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Holy Spirit and Christ cannot be ‘at war’ in synod proposals: Archbishop Fisher

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Proposals at the Synod on Synodality “radically at odds” with the apostolic tradition are “not of the Holy Spirit,” Archbishop Anthony Fisher OP has said, because Christ and the Holy Spirit are not “at war with each other.”

In an extensive interview from Rome, where he is participating in the Synod on Synodality, Archbishop Fisher said Catholics need to be wary of attributing every idea raised in the church to the direct influence of the Holy Spirit.

“The Holy Spirit is Christ’s Spirit. He is the Spirit of the Father and the Son, and so he is only ever going to be saying things that are consistent with what Christ has revealed to us in the apostolic tradition,” Archbishop Fisher said.

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“[Proposals] “radically at odds [with tradition] … that’s not of the Holy Spirit because we cannot have Christ and the Holy Spirit at war with each other.”

“We’ve got to be careful about blaming everything—all our opinions, our interests, lobbies, and factions—putting all that on the Holy Spirit,” he added.

“Catholics like to think that the Holy Spirit elects the pope, the Holy Spirit chooses our bishops and priests for us, the Holy Spirit does this and that.

“And there’s no doubt that God’s hand, God’s providence, is there in all those important things in our lives and in the life of the church.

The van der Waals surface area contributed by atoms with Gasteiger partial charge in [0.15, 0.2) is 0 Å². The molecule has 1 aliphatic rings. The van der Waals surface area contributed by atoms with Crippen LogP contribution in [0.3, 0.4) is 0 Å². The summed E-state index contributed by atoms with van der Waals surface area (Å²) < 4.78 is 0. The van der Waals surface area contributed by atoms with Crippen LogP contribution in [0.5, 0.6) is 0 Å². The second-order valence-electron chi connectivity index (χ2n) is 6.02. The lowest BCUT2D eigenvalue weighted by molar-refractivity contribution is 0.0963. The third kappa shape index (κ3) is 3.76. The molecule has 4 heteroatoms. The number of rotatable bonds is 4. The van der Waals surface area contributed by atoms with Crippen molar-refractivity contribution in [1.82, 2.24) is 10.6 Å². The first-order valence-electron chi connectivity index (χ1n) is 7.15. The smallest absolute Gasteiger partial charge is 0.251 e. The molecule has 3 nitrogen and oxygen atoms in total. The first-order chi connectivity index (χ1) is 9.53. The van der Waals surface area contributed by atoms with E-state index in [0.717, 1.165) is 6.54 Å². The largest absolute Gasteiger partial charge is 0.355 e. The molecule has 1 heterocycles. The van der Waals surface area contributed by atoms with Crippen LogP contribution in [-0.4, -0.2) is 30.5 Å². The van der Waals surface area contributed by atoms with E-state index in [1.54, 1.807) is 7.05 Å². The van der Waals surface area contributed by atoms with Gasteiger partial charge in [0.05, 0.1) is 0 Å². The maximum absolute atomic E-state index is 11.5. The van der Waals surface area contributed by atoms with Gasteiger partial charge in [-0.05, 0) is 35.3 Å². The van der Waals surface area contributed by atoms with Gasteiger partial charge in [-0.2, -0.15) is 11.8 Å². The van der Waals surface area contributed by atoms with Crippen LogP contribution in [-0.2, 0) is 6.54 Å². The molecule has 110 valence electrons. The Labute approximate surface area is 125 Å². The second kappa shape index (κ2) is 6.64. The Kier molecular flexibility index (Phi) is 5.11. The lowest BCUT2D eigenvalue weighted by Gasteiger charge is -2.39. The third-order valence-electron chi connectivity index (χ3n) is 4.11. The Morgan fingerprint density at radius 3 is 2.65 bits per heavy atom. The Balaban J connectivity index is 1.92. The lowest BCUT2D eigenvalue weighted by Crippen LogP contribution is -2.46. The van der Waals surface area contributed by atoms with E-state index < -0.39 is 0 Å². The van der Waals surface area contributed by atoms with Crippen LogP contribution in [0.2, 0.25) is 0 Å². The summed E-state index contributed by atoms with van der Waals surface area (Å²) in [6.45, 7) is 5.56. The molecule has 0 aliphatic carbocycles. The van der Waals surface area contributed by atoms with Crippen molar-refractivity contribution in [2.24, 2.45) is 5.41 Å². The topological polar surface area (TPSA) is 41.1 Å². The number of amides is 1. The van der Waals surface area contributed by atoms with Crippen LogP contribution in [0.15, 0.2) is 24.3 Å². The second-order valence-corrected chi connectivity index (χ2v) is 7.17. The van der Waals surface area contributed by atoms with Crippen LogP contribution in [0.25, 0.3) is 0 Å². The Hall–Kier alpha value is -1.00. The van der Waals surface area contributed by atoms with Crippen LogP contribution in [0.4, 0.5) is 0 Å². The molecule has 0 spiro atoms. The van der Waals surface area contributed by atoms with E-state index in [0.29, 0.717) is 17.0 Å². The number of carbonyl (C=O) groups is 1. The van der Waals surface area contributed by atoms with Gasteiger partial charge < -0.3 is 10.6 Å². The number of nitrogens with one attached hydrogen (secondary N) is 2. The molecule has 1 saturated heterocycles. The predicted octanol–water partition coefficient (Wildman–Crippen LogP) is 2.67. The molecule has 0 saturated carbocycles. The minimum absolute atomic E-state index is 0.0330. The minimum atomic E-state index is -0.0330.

“But we’ve also had some terrible popes in history. We’ve had some awful priests and bishops and awful things happen in people’s lives. And was the Holy Spirit absent? No, but he permitted those things to happen.

“So let’s not pin everything on the Holy Spirit that happens at the synod or anywhere else in our lives. I think that’s actually superstitious to do that.”

Synod should address crisis of faith

Archbishop Fisher also told EWTN that the synod could be an opportunity to discuss more pressing themes in Catholic life, like the crisis of faith among youth—a theme he raised during Australia’s 2022 Plenary Council.

“It is much more urgent, in the end, so much more serious than tinkering at the edges about whether 0.001 per cent of women might be deaconesses…” he said.

“It’s trivial compared to the huge loss of faith that we have happening, particularly in whole generations at the moment.”

Archbishop Fisher described the synod as an “experiment” that raises “quite serious theological questions” about its nature and authority.

Yet Christ has already revealed everything necessary for salvation, and gave us “solid” teaching to help the church discern the validity of proposals from the synod assemblies, he said.

“Christ has given us everything we need for our salvation, already revealed. We hand that on from generation to generation, the Gospel and the teachings of the church,” Archbishop Fisher said.

“We already have a whole body of teaching, of reflection, by thousands and thousands of people down through the generations, guided by the Holy Spirit on all sorts of questions there to help us, the deposit of faith as we call it, it’s there to be mined.”

“So we’re not just left to our own devices, our own thinking—whatever the mood is in the assembly on a particular matter. We’ve actually got something solid to rely on and to test the moods and the intuitions against.”

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